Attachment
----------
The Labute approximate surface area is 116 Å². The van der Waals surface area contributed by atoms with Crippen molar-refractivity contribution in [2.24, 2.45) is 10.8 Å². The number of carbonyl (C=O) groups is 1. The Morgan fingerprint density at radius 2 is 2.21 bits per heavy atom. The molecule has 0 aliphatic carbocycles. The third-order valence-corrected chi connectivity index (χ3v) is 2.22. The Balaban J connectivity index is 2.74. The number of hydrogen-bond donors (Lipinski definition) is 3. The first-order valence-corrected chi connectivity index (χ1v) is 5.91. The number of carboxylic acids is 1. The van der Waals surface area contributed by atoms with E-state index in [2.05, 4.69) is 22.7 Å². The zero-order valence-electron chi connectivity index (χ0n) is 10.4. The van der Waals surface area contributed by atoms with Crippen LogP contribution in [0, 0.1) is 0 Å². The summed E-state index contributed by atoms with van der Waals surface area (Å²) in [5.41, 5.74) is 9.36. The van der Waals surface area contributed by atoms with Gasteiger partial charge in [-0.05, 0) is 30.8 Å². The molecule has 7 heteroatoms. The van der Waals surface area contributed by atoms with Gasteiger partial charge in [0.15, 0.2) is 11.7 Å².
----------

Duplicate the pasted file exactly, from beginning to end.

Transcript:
The Labute approximate surface area is 116 Å². The van der Waals surface area contributed by atoms with Crippen molar-refractivity contribution in [2.24, 2.45) is 10.8 Å². The number of carbonyl (C=O) groups is 1. The Morgan fingerprint density at radius 2 is 2.21 bits per heavy atom. The molecule has 0 aliphatic carbocycles. The third-order valence-corrected chi connectivity index (χ3v) is 2.22. The Balaban J connectivity index is 2.74. The number of hydrogen-bond donors (Lipinski definition) is 3. The first-order valence-corrected chi connectivity index (χ1v) is 5.91. The number of carboxylic acids is 1. The van der Waals surface area contributed by atoms with E-state index in [2.05, 4.69) is 22.7 Å². The zero-order valence-electron chi connectivity index (χ0n) is 10.4. The van der Waals surface area contributed by atoms with Crippen LogP contribution in [0, 0.1) is 0 Å². The summed E-state index contributed by atoms with van der Waals surface area (Å²) in [5.41, 5.74) is 9.36. The van der Waals surface area contributed by atoms with Gasteiger partial charge in [-0.05, 0) is 30.8 Å². The molecule has 7 heteroatoms. The van der Waals surface area contributed by atoms with Gasteiger partial charge in [0.15, 0.2) is 11.7 Å².